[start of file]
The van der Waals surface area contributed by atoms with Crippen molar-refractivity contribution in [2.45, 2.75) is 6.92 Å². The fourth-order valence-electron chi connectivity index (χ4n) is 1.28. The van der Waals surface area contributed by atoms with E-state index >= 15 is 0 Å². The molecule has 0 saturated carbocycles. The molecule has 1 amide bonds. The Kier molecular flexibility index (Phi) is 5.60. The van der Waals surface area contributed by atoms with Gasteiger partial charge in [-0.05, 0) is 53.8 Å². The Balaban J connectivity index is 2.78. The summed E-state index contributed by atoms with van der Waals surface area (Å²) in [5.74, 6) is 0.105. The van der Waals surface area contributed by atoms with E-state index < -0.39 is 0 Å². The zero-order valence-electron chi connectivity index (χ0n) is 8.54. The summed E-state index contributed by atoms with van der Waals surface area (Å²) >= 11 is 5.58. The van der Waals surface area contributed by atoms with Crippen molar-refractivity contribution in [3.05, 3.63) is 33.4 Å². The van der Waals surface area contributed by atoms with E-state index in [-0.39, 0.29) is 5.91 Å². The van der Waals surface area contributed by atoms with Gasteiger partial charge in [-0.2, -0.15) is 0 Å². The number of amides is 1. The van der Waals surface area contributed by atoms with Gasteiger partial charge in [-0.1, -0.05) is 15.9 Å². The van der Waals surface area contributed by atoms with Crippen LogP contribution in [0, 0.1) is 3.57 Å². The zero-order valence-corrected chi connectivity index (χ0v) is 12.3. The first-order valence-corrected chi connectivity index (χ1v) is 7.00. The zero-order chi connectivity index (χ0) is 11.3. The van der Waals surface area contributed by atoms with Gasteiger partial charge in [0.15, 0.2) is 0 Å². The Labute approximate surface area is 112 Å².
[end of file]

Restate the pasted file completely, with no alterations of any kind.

The van der Waals surface area contributed by atoms with Crippen molar-refractivity contribution in [2.45, 2.75) is 6.92 Å². The fourth-order valence-electron chi connectivity index (χ4n) is 1.28. The van der Waals surface area contributed by atoms with E-state index >= 15 is 0 Å². The molecule has 0 saturated carbocycles. The molecule has 1 amide bonds. The Kier molecular flexibility index (Phi) is 5.60. The van der Waals surface area contributed by atoms with Gasteiger partial charge in [-0.05, 0) is 53.8 Å². The Balaban J connectivity index is 2.78. The summed E-state index contributed by atoms with van der Waals surface area (Å²) in [5.74, 6) is 0.105. The van der Waals surface area contributed by atoms with E-state index < -0.39 is 0 Å². The zero-order valence-electron chi connectivity index (χ0n) is 8.54. The summed E-state index contributed by atoms with van der Waals surface area (Å²) >= 11 is 5.58. The van der Waals surface area contributed by atoms with Crippen molar-refractivity contribution in [3.05, 3.63) is 33.4 Å². The van der Waals surface area contributed by atoms with E-state index in [-0.39, 0.29) is 5.91 Å². The van der Waals surface area contributed by atoms with Gasteiger partial charge in [-0.2, -0.15) is 0 Å². The number of amides is 1. The van der Waals surface area contributed by atoms with Gasteiger partial charge in [-0.1, -0.05) is 15.9 Å². The van der Waals surface area contributed by atoms with Crippen LogP contribution in [0, 0.1) is 3.57 Å². The zero-order valence-corrected chi connectivity index (χ0v) is 12.3. The first-order valence-corrected chi connectivity index (χ1v) is 7.00. The zero-order chi connectivity index (χ0) is 11.3. The van der Waals surface area contributed by atoms with Gasteiger partial charge in [0.15, 0.2) is 0 Å². The Labute approximate surface area is 112 Å².